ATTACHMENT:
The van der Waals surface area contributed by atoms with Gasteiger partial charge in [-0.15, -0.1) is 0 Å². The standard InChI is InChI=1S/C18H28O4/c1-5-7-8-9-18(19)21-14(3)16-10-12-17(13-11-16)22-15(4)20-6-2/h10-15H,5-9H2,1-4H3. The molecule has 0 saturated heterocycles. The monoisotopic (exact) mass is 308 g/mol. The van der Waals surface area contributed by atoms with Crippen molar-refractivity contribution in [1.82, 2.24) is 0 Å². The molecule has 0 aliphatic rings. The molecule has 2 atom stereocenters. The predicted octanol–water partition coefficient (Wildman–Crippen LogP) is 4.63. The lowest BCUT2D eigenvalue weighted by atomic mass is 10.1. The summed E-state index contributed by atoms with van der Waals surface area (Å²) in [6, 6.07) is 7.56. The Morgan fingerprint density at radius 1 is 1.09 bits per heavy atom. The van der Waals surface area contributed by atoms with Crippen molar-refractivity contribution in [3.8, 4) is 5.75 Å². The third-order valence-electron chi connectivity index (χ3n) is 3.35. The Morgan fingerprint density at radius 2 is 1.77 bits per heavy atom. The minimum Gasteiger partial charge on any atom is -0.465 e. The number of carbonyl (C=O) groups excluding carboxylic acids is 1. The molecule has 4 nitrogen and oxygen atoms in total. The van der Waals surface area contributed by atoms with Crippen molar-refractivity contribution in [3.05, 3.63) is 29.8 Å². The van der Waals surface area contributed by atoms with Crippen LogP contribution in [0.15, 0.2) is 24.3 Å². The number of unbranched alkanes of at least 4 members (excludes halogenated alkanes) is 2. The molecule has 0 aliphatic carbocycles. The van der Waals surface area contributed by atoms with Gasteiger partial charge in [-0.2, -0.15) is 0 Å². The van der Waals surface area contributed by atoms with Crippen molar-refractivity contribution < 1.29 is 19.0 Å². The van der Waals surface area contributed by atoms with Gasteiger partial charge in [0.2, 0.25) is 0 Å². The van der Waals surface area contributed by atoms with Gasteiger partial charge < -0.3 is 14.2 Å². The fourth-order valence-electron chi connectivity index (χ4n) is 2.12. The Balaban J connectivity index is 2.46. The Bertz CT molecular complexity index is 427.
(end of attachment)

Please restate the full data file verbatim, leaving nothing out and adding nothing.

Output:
The van der Waals surface area contributed by atoms with Gasteiger partial charge in [-0.15, -0.1) is 0 Å². The standard InChI is InChI=1S/C18H28O4/c1-5-7-8-9-18(19)21-14(3)16-10-12-17(13-11-16)22-15(4)20-6-2/h10-15H,5-9H2,1-4H3. The molecule has 0 saturated heterocycles. The monoisotopic (exact) mass is 308 g/mol. The van der Waals surface area contributed by atoms with Crippen molar-refractivity contribution in [1.82, 2.24) is 0 Å². The molecule has 0 aliphatic rings. The molecule has 2 atom stereocenters. The predicted octanol–water partition coefficient (Wildman–Crippen LogP) is 4.63. The lowest BCUT2D eigenvalue weighted by atomic mass is 10.1. The summed E-state index contributed by atoms with van der Waals surface area (Å²) in [6, 6.07) is 7.56. The Morgan fingerprint density at radius 1 is 1.09 bits per heavy atom. The van der Waals surface area contributed by atoms with Crippen molar-refractivity contribution in [3.8, 4) is 5.75 Å². The third-order valence-electron chi connectivity index (χ3n) is 3.35. The Morgan fingerprint density at radius 2 is 1.77 bits per heavy atom. The minimum Gasteiger partial charge on any atom is -0.465 e. The number of carbonyl (C=O) groups excluding carboxylic acids is 1. The molecule has 4 nitrogen and oxygen atoms in total. The van der Waals surface area contributed by atoms with Crippen molar-refractivity contribution in [3.05, 3.63) is 29.8 Å². The van der Waals surface area contributed by atoms with Crippen LogP contribution in [0.15, 0.2) is 24.3 Å². The number of unbranched alkanes of at least 4 members (excludes halogenated alkanes) is 2. The molecule has 0 aliphatic carbocycles. The van der Waals surface area contributed by atoms with Gasteiger partial charge in [-0.2, -0.15) is 0 Å². The van der Waals surface area contributed by atoms with Crippen molar-refractivity contribution < 1.29 is 19.0 Å². The van der Waals surface area contributed by atoms with Gasteiger partial charge in [0.2, 0.25) is 0 Å². The van der Waals surface area contributed by atoms with Gasteiger partial charge < -0.3 is 14.2 Å². The fourth-order valence-electron chi connectivity index (χ4n) is 2.12. The Balaban J connectivity index is 2.46. The Bertz CT molecular complexity index is 427.